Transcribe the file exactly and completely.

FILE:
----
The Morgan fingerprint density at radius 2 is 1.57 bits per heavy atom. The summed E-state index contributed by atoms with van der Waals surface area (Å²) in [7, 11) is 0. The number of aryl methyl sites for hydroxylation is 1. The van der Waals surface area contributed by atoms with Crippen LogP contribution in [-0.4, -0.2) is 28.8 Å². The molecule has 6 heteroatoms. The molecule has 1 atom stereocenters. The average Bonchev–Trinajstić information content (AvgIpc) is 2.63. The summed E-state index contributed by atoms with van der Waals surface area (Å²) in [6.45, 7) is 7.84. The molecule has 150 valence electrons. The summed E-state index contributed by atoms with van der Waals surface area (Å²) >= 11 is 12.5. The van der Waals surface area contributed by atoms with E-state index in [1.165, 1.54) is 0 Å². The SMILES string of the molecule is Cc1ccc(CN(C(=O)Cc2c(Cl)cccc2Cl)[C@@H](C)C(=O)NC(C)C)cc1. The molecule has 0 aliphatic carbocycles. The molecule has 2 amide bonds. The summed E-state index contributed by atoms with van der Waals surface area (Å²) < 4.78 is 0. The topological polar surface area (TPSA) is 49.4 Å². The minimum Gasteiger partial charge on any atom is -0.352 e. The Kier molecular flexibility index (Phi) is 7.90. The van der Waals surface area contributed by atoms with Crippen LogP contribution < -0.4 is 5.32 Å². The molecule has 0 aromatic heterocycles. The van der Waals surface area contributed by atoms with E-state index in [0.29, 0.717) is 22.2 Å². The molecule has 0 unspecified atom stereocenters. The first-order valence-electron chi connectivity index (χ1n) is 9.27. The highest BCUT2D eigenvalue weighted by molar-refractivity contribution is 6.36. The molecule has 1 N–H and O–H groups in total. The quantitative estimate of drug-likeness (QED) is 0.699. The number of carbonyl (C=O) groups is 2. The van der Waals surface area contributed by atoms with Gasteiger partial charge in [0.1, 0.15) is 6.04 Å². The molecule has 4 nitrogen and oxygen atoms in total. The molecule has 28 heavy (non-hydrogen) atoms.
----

The Morgan fingerprint density at radius 2 is 1.57 bits per heavy atom. The summed E-state index contributed by atoms with van der Waals surface area (Å²) in [7, 11) is 0. The number of aryl methyl sites for hydroxylation is 1. The van der Waals surface area contributed by atoms with Crippen LogP contribution in [-0.4, -0.2) is 28.8 Å². The molecule has 6 heteroatoms. The molecule has 1 atom stereocenters. The average Bonchev–Trinajstić information content (AvgIpc) is 2.63. The summed E-state index contributed by atoms with van der Waals surface area (Å²) in [6.45, 7) is 7.84. The molecule has 150 valence electrons. The summed E-state index contributed by atoms with van der Waals surface area (Å²) >= 11 is 12.5. The van der Waals surface area contributed by atoms with E-state index in [1.165, 1.54) is 0 Å². The SMILES string of the molecule is Cc1ccc(CN(C(=O)Cc2c(Cl)cccc2Cl)[C@@H](C)C(=O)NC(C)C)cc1. The molecule has 0 aliphatic carbocycles. The molecule has 2 amide bonds. The summed E-state index contributed by atoms with van der Waals surface area (Å²) < 4.78 is 0. The topological polar surface area (TPSA) is 49.4 Å². The minimum Gasteiger partial charge on any atom is -0.352 e. The Kier molecular flexibility index (Phi) is 7.90. The van der Waals surface area contributed by atoms with Crippen LogP contribution < -0.4 is 5.32 Å². The molecule has 0 aromatic heterocycles. The van der Waals surface area contributed by atoms with E-state index in [0.29, 0.717) is 22.2 Å². The molecule has 0 unspecified atom stereocenters. The first-order valence-electron chi connectivity index (χ1n) is 9.27. The highest BCUT2D eigenvalue weighted by molar-refractivity contribution is 6.36. The molecule has 1 N–H and O–H groups in total. The quantitative estimate of drug-likeness (QED) is 0.699. The number of carbonyl (C=O) groups is 2. The van der Waals surface area contributed by atoms with Gasteiger partial charge in [0.1, 0.15) is 6.04 Å². The molecule has 4 nitrogen and oxygen atoms in total. The molecule has 28 heavy (non-hydrogen) atoms.